Here is Allison Elizabeth Solso’s 2015 dissertation on the theme of “vernacular memorials”; the often-temporary shrines constructed by bereaved families and friends at the sites of often-violent deaths. An excerpt: My relationship to these spaces was always confused, even as I did my best to maintain respect and some modicum of decorum. The need to … Read more“Beyond Memento Mori: Understanding American Religions Through Roadside Shrines”
By Tony Wolf During late January of 2020 I returned to snowy Chicago from a three-week long vacation and family reunion in sunny New Zealand. During the trip we’d celebrated my mother’s 80th birthday with a surprise party and also received the devastating news of a death in the American branch of the family. At … Read moreThe Vanitas Shrine: Remembering Death and Seizing the Day
Here is the Spanish poet and playwright Federico Garcia Lorca’s mesmerizing 1933 lecture/essay The Theory and Play of the Duende, as translated by A.S. Kline. Some excerpts: Those dark sounds are the mystery, the roots that cling to the mire that we all know, that we all ignore, but from which comes the very substance … Read more“All that has dark sounds has duende”
By Tony Wolf Several years after staging The New Danse Macabre in Wellington, New Zealand, I had become part of the regular faculty of the Stamping Ground Festival of Dance and the Action Arts in Bellingen, Australia. Stamping Ground was the brainchild of veteran dancer/ choreographer Peter Stock, who wanted to encourage greater participation in … Read moreThe New Danse Macabre at Stamping Ground (2003)
Click here to read the Atlas Obscura’s excellent account as to why the New York City skyline is currently lacking an enormous owl-shaped mausoleum. The early 20th century French architect Maurice Guillemot described Andrew O’Connor’s monumental design in these terms: This gigantic bird of night looms up from its pedestal, a startling apparition, enigmatic and … Read moreThe Might-Have-Been 200-Ft. Tall Owl Mausoleum in New York City
Artist Jim McKenzie’s process in sculpting Friends with Death is documented here via stop-motion animation. Reimagining the Reaper is important work as we move towards a more thanatopositive cultural outlook. In McKenzie’s vision, eternal Death pauses for a moment, entranced by the transient beauty of life in the form of a turquoise-winged butterfly. If you’d … Read moreJim McKenzie’s “Friends with Death”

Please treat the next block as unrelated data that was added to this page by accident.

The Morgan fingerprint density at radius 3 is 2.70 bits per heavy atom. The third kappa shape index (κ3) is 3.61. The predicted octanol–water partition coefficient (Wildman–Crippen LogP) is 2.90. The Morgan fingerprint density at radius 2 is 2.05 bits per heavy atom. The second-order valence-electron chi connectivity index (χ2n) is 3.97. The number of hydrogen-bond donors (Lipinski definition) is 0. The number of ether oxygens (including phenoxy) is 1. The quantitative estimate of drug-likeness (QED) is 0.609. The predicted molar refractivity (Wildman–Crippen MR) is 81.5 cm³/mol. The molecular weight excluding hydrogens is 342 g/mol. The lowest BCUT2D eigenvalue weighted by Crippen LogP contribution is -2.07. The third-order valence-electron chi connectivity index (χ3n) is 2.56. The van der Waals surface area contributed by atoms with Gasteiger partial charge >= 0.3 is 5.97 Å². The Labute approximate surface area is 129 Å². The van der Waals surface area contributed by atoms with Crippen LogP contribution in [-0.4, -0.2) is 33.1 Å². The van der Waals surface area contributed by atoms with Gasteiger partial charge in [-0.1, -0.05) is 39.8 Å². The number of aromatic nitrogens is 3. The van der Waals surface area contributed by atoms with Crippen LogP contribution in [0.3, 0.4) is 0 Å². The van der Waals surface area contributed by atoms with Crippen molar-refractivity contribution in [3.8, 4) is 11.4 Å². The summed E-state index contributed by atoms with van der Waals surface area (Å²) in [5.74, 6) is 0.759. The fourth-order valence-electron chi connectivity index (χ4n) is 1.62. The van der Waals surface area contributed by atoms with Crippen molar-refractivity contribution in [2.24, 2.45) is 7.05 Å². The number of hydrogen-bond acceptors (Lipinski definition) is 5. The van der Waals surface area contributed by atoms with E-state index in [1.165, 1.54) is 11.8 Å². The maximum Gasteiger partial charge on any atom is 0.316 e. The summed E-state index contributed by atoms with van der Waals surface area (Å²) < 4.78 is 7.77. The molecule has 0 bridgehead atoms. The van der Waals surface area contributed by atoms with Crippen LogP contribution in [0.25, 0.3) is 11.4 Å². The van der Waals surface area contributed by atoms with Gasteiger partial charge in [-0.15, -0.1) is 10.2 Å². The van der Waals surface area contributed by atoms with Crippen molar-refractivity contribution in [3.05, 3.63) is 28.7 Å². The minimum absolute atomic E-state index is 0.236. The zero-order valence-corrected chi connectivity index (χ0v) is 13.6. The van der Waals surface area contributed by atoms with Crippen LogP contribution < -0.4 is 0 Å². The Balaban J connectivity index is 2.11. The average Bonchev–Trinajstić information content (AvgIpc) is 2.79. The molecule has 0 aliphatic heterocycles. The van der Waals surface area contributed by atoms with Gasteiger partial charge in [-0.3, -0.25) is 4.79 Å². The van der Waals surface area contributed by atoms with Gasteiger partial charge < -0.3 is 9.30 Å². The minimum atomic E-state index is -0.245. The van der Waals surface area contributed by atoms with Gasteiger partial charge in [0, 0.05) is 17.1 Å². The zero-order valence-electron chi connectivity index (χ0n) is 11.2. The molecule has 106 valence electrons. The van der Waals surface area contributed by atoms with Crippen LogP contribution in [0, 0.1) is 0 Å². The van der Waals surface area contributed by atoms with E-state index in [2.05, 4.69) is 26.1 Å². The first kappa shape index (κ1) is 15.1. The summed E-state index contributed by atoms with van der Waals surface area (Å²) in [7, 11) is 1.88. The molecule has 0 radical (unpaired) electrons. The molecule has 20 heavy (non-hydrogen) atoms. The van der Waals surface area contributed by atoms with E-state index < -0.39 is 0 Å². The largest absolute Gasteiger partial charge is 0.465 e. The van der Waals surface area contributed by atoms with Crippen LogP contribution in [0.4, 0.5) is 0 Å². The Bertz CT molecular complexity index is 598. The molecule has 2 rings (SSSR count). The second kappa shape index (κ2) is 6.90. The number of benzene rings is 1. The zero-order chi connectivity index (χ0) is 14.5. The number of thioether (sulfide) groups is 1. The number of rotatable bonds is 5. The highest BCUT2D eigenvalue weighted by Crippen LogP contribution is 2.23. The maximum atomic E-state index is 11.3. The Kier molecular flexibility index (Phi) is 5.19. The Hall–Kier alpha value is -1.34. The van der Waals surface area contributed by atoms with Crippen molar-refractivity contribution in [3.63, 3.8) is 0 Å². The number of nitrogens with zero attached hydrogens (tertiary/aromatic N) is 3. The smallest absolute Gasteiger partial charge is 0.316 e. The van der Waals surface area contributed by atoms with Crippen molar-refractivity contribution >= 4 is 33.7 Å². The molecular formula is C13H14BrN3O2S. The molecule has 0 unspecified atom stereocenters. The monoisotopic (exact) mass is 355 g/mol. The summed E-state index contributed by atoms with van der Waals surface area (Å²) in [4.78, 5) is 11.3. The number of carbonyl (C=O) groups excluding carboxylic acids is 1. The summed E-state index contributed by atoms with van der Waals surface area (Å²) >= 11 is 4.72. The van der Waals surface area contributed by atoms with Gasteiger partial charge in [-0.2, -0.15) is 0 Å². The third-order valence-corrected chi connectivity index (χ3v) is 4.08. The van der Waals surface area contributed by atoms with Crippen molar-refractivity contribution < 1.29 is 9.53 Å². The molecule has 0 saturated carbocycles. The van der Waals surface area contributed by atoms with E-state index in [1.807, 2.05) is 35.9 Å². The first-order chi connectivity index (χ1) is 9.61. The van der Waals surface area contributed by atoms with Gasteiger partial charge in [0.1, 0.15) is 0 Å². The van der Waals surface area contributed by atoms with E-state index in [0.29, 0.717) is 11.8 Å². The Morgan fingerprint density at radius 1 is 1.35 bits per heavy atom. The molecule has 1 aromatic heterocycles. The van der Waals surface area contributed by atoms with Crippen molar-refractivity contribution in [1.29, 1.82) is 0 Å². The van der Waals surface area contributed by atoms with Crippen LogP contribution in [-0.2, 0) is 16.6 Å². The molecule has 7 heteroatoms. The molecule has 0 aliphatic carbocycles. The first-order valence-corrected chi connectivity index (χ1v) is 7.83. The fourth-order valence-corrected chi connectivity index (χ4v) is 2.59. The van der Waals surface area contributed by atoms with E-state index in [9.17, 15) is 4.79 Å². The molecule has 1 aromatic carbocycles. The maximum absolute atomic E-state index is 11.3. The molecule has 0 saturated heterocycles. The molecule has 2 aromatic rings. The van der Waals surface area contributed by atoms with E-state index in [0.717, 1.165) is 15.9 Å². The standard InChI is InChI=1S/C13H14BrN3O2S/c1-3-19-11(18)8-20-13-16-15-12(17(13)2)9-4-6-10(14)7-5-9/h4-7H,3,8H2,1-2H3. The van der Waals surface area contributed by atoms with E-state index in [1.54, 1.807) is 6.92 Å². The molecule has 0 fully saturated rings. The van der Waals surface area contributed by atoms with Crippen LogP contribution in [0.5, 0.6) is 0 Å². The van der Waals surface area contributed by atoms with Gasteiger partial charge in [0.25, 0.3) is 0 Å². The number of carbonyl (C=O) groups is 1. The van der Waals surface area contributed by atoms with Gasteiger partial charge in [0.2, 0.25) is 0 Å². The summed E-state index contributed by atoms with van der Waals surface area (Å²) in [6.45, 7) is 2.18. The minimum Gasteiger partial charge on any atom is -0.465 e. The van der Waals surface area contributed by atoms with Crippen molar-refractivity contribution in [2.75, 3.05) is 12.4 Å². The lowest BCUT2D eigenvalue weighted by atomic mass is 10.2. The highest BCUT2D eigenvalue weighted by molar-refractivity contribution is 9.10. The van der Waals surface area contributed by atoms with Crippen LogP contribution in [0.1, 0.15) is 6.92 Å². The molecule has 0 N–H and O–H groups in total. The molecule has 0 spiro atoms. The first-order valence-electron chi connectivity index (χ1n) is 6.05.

The Reaper has seldom been portrayed so sympathetically as in this depiction by the Baltimore-based artist Robert Warren Harrison, whose work often touches on the theme of mortality.
By Tony Wolf The evocative yin-yang juxtaposition of flowers and skulls has a curious artistic history encompassing Catholic reliquary, 17th century Dutch vanitas painting, Mexican folk-art, Edwardian art nouveau and ’60s psychedelia. In combination, they offer a startling and provocative alternative to the black-cloaked, scythe-wielding figure of the Grim Reaper, whose imagery is inextricably tied … Read moreThe Skull and the Flower
The practice of thanatocentric pilgrimage is too often reduced to tacky “ghost tours” and their “true-crime” equivalent. Fortunately, the Atlas Obscura offers this open-ended list of alternative, off-the-beaten-track memento mori destinations, from Harry Houdini’s grave in Queens, NYC to the Shah-i-Zinda Necropolis in Uzbekistan.
In this short video, visualization artist Martin Janoušek evokes French architect Etienne-Louis Boullée’s imagined cenotaph for Sir Isaac Newton. Boullée designed the “Temple of Death” in 1785 and while it was never built, his pioneering vision has inspired generations of architects. Here’s further commentary on Boullée’s epic notion of memorial from Professor Erika Naginski of … Read moreEtienne-Louis Boullée’s “Temple of Death”